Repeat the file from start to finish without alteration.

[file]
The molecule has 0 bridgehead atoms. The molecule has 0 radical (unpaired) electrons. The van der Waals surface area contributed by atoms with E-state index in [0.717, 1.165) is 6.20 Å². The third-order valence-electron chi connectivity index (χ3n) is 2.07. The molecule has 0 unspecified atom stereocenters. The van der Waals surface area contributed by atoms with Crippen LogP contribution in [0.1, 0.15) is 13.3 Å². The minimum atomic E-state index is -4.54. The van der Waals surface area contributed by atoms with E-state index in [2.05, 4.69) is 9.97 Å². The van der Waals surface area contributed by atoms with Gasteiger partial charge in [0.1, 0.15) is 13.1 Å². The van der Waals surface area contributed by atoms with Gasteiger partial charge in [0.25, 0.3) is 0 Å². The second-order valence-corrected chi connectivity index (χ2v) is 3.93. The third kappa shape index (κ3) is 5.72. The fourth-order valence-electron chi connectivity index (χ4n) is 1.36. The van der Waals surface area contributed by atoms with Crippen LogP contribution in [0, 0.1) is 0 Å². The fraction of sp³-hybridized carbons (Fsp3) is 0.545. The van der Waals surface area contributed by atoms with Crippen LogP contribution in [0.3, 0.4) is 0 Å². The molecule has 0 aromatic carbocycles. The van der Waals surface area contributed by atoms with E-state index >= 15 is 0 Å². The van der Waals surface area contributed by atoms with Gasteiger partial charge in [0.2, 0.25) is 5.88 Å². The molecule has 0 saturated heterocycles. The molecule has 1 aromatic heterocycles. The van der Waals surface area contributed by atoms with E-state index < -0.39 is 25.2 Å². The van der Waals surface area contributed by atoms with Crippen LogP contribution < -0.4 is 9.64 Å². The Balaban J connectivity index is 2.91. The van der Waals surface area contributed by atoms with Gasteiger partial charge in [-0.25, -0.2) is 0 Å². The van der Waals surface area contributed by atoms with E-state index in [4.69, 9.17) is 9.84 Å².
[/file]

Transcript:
The molecule has 0 bridgehead atoms. The molecule has 0 radical (unpaired) electrons. The van der Waals surface area contributed by atoms with E-state index in [0.717, 1.165) is 6.20 Å². The third-order valence-electron chi connectivity index (χ3n) is 2.07. The molecule has 0 unspecified atom stereocenters. The van der Waals surface area contributed by atoms with Crippen LogP contribution in [0.1, 0.15) is 13.3 Å². The minimum atomic E-state index is -4.54. The van der Waals surface area contributed by atoms with E-state index in [2.05, 4.69) is 9.97 Å². The van der Waals surface area contributed by atoms with Gasteiger partial charge in [0.1, 0.15) is 13.1 Å². The van der Waals surface area contributed by atoms with Gasteiger partial charge in [0.25, 0.3) is 0 Å². The second-order valence-corrected chi connectivity index (χ2v) is 3.93. The third kappa shape index (κ3) is 5.72. The fourth-order valence-electron chi connectivity index (χ4n) is 1.36. The van der Waals surface area contributed by atoms with Crippen LogP contribution in [0, 0.1) is 0 Å². The fraction of sp³-hybridized carbons (Fsp3) is 0.545. The van der Waals surface area contributed by atoms with Crippen LogP contribution in [0.3, 0.4) is 0 Å². The molecule has 0 aromatic carbocycles. The van der Waals surface area contributed by atoms with E-state index >= 15 is 0 Å². The van der Waals surface area contributed by atoms with Gasteiger partial charge in [0.2, 0.25) is 5.88 Å². The molecule has 0 saturated heterocycles. The molecule has 1 aromatic heterocycles. The van der Waals surface area contributed by atoms with E-state index < -0.39 is 25.2 Å². The van der Waals surface area contributed by atoms with Crippen LogP contribution < -0.4 is 9.64 Å². The Balaban J connectivity index is 2.91. The van der Waals surface area contributed by atoms with Gasteiger partial charge in [-0.25, -0.2) is 0 Å². The van der Waals surface area contributed by atoms with E-state index in [4.69, 9.17) is 9.84 Å².